As Jeffrey Lurie’s overvalued trinity of millionaires wallow in their manufactured angst, Lurie should realize the proper thing to do:
Not one little thing.
Eagles general manager Howie Roseman assembled a team for 2020 that was a little too old and a little too thin on the offensive line. So what. He also assembled teams the three previous seasons that overcame age and went 4-2 in the playoffs, with Philadelphia’s only Super Bowl win.
Roseman’s head coach, Doug Pederson, beat both COVID and the New Orleans Saints this season, and he did it with Jalen Mills starting at safety. Give Pederson some credit.
Roseman’s franchise quarterback, Carson Wentz, turned out to be elite only when protected by the Swiss Guard. Fine. Protect him. But, dear God, don’t trade him. Talent like his comes along once every two decades or so.
Keep them all, and keep them close, because this too shall pass.
Any fair evaluation of Roseman begins with how he addressed the positions that play every snap – the defensive backfield, the offensive line, and the quarterback.
Roseman traded for lockdown cornerback Darius Slay, who didn’t exactly lock many top receivers down but who didn’t stink, either. After years of ignoring the offensive line in the draft Roseman drafted Jack Driscoll in the fourth round as a project, but, playing in place of right tackle Lane Johnson, Driscoll was the team’s third-best linemen before he was lost to a knee injury in Game 13. And, of course, Roseman took Jalen Hurts in the middle of the second round, ignoring needs at linebacker and defensive back, but anticipating a need at quarterback. As it turns out, Hurts might be the steal of the draft.
There have been misses. Roseman clearly seems to have missed when he picked JJ Arcega-Whiteside in the second round last year, now that JJAW can’t get on the field, and D.K. Metcalf, the 64th pick, taken seven picks later, is the most feared receiver in the game. What’s more, Bill Belichick in New England, Chris Ballard in Indianapolis, and Steve Keim in Arizona all took receivers before Metcalf was drafted.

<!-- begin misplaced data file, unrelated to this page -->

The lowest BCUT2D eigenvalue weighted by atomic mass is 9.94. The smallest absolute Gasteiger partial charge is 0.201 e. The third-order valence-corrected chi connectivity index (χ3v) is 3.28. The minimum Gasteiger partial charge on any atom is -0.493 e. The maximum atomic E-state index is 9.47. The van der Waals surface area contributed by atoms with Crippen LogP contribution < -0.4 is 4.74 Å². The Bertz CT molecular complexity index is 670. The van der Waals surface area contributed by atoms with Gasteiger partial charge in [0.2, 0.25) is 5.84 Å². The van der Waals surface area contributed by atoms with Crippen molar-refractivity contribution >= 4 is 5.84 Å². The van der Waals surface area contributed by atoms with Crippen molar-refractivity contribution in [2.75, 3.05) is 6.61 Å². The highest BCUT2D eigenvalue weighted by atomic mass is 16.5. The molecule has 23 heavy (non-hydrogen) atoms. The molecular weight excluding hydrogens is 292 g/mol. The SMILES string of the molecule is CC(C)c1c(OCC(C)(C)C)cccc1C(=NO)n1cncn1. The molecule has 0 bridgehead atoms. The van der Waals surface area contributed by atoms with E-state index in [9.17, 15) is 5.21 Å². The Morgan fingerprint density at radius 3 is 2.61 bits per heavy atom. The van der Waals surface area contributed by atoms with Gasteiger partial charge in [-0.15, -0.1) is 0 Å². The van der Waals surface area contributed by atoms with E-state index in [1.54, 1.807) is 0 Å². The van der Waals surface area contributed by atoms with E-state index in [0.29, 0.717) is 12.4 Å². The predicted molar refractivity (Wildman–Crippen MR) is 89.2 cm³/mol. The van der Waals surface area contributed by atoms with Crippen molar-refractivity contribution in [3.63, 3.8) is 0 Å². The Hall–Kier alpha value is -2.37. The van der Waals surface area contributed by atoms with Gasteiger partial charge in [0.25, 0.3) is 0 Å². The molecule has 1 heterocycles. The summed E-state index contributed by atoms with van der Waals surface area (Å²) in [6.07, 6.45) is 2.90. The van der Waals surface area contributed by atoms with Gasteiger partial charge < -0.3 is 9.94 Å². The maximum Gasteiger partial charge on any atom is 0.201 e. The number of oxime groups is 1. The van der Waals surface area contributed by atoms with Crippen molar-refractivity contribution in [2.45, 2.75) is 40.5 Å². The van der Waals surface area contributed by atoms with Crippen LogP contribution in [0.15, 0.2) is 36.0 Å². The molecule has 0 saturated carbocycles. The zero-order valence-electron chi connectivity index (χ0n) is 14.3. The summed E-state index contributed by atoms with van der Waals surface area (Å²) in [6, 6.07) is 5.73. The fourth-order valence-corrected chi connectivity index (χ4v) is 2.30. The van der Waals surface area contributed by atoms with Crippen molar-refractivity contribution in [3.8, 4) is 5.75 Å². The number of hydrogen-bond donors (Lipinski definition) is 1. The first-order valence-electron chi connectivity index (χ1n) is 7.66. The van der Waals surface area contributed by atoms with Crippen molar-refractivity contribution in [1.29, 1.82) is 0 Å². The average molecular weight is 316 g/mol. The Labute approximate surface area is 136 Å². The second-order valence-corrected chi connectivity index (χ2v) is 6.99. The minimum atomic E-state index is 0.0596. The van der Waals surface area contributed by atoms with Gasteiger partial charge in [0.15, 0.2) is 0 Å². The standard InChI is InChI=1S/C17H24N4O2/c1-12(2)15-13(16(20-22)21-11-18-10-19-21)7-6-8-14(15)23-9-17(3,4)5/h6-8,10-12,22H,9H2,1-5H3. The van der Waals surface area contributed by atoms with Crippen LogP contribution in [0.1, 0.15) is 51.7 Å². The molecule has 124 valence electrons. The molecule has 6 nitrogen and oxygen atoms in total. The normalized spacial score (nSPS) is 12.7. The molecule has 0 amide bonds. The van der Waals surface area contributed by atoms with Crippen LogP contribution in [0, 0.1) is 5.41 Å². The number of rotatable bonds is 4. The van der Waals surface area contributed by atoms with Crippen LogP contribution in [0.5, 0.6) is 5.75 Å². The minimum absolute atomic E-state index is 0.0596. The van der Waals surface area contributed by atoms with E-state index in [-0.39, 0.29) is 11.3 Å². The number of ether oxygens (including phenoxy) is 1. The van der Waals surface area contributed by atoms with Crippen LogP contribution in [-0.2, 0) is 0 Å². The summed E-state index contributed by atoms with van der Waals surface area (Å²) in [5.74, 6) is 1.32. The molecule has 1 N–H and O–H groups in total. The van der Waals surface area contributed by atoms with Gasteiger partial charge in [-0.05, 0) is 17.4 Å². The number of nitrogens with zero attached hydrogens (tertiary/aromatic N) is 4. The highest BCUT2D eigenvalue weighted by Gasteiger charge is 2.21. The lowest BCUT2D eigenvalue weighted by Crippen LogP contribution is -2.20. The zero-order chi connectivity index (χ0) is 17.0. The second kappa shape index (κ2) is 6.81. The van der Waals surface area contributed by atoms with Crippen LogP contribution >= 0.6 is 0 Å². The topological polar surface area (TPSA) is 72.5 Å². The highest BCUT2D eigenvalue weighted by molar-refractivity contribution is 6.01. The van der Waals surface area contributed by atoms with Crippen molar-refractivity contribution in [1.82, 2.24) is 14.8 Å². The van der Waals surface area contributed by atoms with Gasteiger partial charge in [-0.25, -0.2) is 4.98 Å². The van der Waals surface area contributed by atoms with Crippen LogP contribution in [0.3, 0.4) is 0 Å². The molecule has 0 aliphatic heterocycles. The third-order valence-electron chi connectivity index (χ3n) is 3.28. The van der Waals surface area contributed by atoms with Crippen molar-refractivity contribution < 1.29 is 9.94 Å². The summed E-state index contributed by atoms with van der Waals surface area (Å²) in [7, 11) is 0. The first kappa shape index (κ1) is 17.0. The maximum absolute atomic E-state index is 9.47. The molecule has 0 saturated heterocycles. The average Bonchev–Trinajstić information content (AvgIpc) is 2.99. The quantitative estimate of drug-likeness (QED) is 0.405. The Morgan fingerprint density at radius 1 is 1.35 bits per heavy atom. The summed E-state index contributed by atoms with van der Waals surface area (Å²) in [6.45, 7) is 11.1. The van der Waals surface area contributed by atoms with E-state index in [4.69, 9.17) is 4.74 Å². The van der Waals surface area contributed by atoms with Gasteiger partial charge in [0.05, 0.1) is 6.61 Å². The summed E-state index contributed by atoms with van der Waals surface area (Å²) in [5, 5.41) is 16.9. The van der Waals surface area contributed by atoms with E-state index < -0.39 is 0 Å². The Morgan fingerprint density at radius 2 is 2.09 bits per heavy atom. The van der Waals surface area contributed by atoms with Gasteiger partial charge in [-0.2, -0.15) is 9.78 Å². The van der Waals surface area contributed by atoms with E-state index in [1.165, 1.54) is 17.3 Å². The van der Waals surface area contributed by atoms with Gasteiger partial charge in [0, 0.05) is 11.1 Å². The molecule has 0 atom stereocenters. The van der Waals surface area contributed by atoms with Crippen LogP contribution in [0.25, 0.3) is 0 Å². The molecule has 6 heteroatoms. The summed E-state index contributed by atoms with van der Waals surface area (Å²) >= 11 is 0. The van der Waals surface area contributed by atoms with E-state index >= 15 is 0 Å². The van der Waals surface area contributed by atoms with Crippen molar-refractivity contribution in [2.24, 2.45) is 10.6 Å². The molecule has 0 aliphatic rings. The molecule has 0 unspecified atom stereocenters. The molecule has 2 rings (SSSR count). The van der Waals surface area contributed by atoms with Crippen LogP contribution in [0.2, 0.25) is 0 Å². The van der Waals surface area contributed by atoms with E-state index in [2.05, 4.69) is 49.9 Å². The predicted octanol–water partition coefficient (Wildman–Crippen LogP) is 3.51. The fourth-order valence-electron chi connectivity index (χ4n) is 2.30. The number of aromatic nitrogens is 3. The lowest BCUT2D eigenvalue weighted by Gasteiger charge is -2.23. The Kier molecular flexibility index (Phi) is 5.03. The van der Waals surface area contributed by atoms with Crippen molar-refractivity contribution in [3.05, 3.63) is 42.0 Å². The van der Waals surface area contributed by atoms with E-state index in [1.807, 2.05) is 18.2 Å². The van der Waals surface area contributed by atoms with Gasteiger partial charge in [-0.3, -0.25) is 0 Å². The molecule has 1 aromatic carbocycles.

Why didn’t Roseman land Cardinals star DeAndre Hopkins? Because the salary cap burdens of DeSean Jackson and Alshon Jeffery (popular deals when they were done), and the plan to draft cheaper, younger receivers in April prevented Roseman doing the deal in March. Further, no one could have predicted Hopkins’ availability when the Eagles locked themselves into Jackson and Jeffery. (And consider this: had Kiem in Arizona drafted Metcalf with the 62nd pick in 2019 instead of drafting Andy Isabella, Kiem could have saved himself the second- and fourth-round picks Hopkins cost, along with solid veteran running back David Johnson, who, if the Cardinals wanted to move him, could have brought them a pick.)
And, to be fair, we don’t yet know if Roseman missed with Jalen Reagor, the 21st overall pick. Reagor’s game speed convinced Roseman that Reagor was a better long-term bet than Justin Jefferson, a more polished receiver whom the Vikings took 22nd. Jefferson has 73 catches and seven touchdowns. Reagor has 27 catches and 1 TD. Reagor also has a punt return for a score, and he missed five games due to injury, but Jefferson looks like the best of a spectacular receiving draft class. At least, he does for now.
Don’t forget the 2014 draft. Chip Kelly, in the first steps of his two-year ascendancy over Roseman, took Jordan Matthews 11 picks ahead of Davante Adams, who landed in Green Bay. In their first two seasons Matthews caught 152 passes, 16 for touchdowns, and looked like the superior player; Adams had 88 catches and four scores. On Monday, Adams made his fourth straight Pro Bowl. Matthews is out of the league.